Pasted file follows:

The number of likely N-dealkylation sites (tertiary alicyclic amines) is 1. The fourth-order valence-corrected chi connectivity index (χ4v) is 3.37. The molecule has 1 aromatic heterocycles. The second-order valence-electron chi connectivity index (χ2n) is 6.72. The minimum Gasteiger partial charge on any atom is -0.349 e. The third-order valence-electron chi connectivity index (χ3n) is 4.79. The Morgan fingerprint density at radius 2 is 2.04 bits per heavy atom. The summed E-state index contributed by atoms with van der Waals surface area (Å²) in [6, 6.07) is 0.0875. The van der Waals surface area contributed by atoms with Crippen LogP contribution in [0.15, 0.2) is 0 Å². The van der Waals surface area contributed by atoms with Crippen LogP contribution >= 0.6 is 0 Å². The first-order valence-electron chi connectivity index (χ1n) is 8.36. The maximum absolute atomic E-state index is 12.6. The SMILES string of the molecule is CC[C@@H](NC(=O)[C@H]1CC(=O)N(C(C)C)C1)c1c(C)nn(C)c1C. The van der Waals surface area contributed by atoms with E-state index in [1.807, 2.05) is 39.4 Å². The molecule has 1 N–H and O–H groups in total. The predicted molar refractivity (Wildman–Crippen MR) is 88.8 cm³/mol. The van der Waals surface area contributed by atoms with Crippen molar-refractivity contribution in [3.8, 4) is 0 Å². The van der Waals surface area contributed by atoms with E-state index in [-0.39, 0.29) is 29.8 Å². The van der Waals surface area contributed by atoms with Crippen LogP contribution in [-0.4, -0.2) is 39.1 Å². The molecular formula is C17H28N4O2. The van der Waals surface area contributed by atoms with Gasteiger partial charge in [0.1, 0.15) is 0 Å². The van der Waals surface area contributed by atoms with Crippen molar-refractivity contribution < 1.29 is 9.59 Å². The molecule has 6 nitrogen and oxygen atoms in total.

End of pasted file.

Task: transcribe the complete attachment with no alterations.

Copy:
The number of likely N-dealkylation sites (tertiary alicyclic amines) is 1. The fourth-order valence-corrected chi connectivity index (χ4v) is 3.37. The molecule has 1 aromatic heterocycles. The second-order valence-electron chi connectivity index (χ2n) is 6.72. The minimum Gasteiger partial charge on any atom is -0.349 e. The third-order valence-electron chi connectivity index (χ3n) is 4.79. The Morgan fingerprint density at radius 2 is 2.04 bits per heavy atom. The summed E-state index contributed by atoms with van der Waals surface area (Å²) in [6, 6.07) is 0.0875. The van der Waals surface area contributed by atoms with Crippen LogP contribution in [0.15, 0.2) is 0 Å². The van der Waals surface area contributed by atoms with Crippen LogP contribution >= 0.6 is 0 Å². The first-order valence-electron chi connectivity index (χ1n) is 8.36. The maximum absolute atomic E-state index is 12.6. The SMILES string of the molecule is CC[C@@H](NC(=O)[C@H]1CC(=O)N(C(C)C)C1)c1c(C)nn(C)c1C. The van der Waals surface area contributed by atoms with E-state index in [1.807, 2.05) is 39.4 Å². The molecule has 1 N–H and O–H groups in total. The predicted molar refractivity (Wildman–Crippen MR) is 88.8 cm³/mol. The van der Waals surface area contributed by atoms with Crippen molar-refractivity contribution in [3.8, 4) is 0 Å². The van der Waals surface area contributed by atoms with E-state index in [-0.39, 0.29) is 29.8 Å². The van der Waals surface area contributed by atoms with Crippen LogP contribution in [-0.4, -0.2) is 39.1 Å². The molecular formula is C17H28N4O2. The van der Waals surface area contributed by atoms with Gasteiger partial charge in [0.1, 0.15) is 0 Å². The van der Waals surface area contributed by atoms with Crippen molar-refractivity contribution < 1.29 is 9.59 Å². The molecule has 6 nitrogen and oxygen atoms in total.